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A weekly series focused on Bloomington-Normal's arts community and other major events. Made possible with support from PNC Financial Services.

When being you is illegal: Heartland's McCauley Gallery features art by Iranian women

Leili Babashahi's photograph, "Sound of Silence," is one of more than 50 art pieces by Iranian women that are part of "Being a Woman" at Joe McCauley Gallery
Leili Babashahi
Joe McCauley Gallery
Leili Babashahi's photograph, "Sound of Silence," is one of more than 50 art pieces by Iranian women in the "Being a Woman" exhibit at the Joe McCauley Gallery at Heartland Community College.

Through March 4, the Joe McCauley Gallery at Heartland Community College is showing more than 50 works by Iranian artists. Titled “Being A Woman — Iranian Artists’ Reflection,” the exhibit shows a slice of what normal life is like for Iranian women.

Gallery coordinator Shahrbanoo Hamzeh spoke with WGLT about why she chose such a personal topic for her first-ever show as lead curator.

Hamzeh came to the United States from Iran in 2018 to complete her master’s degree in painting at Illinois State University. Furthering her education was a big part of why she left her home country, but it’s not the whole story. Hamzeh had gone through a divorce, a complicated process for Iranian women.

The country’s struggling economy and broad censorship make it difficult to be a working artist, and for female artists, it is even harder. After grad school, Hamzeh was hired at the McCauley Gallery in October and her colleagues approached her about curating a show.

“The very first show I could think about was being a woman in Iran. That was my life,” Hamzeh said. “Living three years outside the situation helped me to understand it even more — the layers of oppression. I knew many things, but many things became a discovery for me when I had the distance to look at it.”

Hamzeh loves her country, and duality is something she often explores in her work. The theme carries over to her exhibit as she solicited photography, digital painting and video works that show everyday life for women in Iran.

“We have a few pictures that show short moments of pleasure, enjoying the sun, enjoying the wind. When I say that, I want to say in parenthesis that enjoying the wind is very important because we have to cover our hair,” said Hamzeh. “The moment you feel the air coming through your hair is very special because you cannot have it whenever you want.”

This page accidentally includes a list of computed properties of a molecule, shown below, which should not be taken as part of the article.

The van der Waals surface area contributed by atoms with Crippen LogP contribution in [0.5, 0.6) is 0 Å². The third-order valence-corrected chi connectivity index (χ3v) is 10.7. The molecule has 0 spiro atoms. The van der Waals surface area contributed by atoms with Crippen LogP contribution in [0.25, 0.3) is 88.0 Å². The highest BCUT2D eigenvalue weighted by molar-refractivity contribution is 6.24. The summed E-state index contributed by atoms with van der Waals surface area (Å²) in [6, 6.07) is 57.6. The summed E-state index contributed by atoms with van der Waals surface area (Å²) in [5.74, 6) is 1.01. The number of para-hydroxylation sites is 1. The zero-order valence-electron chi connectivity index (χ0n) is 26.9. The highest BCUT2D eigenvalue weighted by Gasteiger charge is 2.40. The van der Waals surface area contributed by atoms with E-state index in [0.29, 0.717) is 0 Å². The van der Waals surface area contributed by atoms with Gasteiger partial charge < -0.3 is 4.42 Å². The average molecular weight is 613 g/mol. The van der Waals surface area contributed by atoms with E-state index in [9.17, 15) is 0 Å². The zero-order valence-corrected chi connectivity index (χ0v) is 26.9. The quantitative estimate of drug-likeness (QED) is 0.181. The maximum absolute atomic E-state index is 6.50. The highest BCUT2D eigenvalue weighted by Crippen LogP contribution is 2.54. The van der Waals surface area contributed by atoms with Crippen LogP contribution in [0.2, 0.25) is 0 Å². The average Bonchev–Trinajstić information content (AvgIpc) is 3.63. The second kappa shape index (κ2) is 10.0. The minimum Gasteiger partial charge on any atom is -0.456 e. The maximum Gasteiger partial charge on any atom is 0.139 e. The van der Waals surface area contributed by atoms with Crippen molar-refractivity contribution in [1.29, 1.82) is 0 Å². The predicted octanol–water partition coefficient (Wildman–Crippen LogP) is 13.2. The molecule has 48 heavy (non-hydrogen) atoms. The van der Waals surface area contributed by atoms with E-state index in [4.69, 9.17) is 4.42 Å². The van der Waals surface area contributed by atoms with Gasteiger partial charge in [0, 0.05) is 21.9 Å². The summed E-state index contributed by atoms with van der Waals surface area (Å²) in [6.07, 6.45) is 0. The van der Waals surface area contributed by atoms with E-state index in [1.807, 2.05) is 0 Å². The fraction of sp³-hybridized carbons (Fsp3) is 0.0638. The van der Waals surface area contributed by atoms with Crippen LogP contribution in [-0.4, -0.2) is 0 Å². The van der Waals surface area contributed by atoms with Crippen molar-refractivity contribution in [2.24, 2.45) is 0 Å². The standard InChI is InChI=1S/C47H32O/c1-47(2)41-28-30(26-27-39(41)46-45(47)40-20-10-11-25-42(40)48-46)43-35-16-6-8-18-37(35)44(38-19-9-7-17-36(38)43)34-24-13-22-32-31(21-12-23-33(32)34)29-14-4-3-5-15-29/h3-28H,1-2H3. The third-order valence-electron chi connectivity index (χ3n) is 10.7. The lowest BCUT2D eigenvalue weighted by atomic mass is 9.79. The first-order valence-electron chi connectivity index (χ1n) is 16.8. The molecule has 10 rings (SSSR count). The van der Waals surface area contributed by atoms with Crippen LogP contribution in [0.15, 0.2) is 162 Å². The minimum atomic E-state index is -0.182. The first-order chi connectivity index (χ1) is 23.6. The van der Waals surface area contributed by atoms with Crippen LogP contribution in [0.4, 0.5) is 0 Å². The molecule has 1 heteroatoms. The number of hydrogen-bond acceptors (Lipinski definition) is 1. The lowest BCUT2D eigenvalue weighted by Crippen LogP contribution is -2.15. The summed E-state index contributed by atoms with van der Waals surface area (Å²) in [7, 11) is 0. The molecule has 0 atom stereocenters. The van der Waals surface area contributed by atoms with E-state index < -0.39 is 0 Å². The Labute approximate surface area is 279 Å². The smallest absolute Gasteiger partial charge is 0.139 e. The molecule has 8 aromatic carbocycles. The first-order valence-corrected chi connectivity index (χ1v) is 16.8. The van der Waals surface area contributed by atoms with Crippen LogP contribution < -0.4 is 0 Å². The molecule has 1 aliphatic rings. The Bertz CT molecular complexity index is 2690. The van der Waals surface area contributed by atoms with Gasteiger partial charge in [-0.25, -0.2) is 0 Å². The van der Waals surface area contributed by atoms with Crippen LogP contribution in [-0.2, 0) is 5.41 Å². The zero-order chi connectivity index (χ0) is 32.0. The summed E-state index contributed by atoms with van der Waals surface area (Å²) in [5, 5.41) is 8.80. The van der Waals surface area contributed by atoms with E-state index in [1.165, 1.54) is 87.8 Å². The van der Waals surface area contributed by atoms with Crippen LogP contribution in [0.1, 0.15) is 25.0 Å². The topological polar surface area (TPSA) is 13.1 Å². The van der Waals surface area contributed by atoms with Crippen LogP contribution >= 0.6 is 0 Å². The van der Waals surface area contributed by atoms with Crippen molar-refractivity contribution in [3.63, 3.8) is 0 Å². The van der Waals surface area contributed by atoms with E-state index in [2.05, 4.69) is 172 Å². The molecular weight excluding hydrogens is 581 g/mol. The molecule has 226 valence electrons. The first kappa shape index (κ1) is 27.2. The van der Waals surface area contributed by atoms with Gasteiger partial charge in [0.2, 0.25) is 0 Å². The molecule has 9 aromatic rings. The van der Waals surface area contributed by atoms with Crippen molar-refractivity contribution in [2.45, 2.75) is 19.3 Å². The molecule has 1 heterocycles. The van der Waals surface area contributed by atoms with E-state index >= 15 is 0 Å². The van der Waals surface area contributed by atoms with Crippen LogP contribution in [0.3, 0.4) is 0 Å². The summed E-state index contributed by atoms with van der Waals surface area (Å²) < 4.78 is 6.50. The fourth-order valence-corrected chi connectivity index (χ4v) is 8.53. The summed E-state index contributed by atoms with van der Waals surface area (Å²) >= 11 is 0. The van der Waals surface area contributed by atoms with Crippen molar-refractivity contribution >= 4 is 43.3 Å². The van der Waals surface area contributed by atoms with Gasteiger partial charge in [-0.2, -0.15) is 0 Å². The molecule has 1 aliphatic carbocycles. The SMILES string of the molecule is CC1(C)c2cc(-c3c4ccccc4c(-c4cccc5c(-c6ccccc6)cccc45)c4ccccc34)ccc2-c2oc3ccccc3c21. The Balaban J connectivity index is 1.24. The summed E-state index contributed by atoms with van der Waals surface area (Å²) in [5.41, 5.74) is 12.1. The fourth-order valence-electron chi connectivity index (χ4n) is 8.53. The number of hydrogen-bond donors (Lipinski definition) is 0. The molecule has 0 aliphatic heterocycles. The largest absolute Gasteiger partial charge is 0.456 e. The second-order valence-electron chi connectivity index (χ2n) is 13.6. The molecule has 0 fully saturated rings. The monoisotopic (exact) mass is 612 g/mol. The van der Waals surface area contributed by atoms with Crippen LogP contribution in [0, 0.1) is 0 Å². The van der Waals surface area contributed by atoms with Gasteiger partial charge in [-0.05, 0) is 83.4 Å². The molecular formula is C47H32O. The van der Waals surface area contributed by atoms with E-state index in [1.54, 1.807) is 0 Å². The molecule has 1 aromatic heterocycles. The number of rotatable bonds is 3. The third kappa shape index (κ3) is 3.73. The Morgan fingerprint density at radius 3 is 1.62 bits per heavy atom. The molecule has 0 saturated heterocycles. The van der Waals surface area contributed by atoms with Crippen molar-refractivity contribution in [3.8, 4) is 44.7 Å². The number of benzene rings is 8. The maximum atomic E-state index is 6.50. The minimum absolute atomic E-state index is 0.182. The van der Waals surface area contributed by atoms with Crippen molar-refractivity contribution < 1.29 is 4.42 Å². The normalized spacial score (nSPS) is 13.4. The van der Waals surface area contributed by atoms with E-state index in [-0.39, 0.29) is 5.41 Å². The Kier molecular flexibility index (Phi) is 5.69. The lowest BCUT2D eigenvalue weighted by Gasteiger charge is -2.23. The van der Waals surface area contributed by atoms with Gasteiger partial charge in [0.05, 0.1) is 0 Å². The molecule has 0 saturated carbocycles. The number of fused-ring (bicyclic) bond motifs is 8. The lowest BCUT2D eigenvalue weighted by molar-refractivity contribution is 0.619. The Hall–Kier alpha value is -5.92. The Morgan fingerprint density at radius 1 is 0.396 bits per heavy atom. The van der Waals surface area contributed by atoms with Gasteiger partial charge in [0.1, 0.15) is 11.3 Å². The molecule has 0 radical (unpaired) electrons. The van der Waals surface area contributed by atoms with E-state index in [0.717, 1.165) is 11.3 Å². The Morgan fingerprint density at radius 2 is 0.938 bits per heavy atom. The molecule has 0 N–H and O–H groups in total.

These seemingly simple pleasures are intertwined with works that more directly speak to topics such as femicide and forced marriage. Prints — produced locally to spare artists the burden and expense of international shipping — are grouped together throughout the gallery and in another installation at the student center, near Heartland’s library.

“Being a woman is so political, in a way — so hard,” Hamzeh said. “As a woman, you are all the time to blame for whatever happens, but ironically enough, you never are adult enough to be in charge of your own life."

The show’s subtitle, “Iranian Artists’ Reflection,” has two meanings: Artists reflect on their lives and experiences, and in several instances, self-portraits and images of women (many of whom obstruct their faces) hold a mirror up to their identities, which, by law, are meant to be kept hidden.

Oftentimes, artists’ messages are shrouded in subtlety and ambiguity. One piece, for example, is a self-portrait of a woman reflected in the window of a butcher shop — a normal moment from everyday life that positions her body among raw meat and broken bones.

“One of the artists took a portrait of a girl from the southeast of the country, where women are not allowed to have a picture of their face,” Hamzeh said. “Think about it: Putting a family picture on the wall, that’s just a really little pleasure. They are not allowed to exist even in a picture. They don’t have the ability to show any kind of identity. That picture is very beautiful, and the lady turned her head because of the law.”

Hamzeh said laws against women are arbitrary and enforced by a social contract that varies from community to community. For the most part, artists were happy to have an opportunity to show their uncensored work, but a couple did fear that doing so could put them in danger.

“This was a situation that they could show, they could talk, but they decided not to. There is a fear planted deep in you that you decide that,” she said.

Hamzeh obstructed one of these works with rice paper that viewers can lift and lower and concealed the artist's identity so they could not be tracked, titling it “Self-Censored.”

In discussions, Hamzeh said American students and patrons find this difficult to understand. “It’s very abstract. It’s not believable,” she said. It is these conversations, however, that she values most about working as an artist in the United States.

“Being a Woman — Iranian Artists’ Reflection” runs now through March 4 in the Joe McCauley Gallery and at the student center near the entrance to the library on Heartland Community College’s campus in Normal. Admission is free and available to the public anytime the college is open. For more information visit the gallery's website.

Lauren Warnecke is a reporter at WGLT. You can reach Lauren at lewarne@ilstu.edu.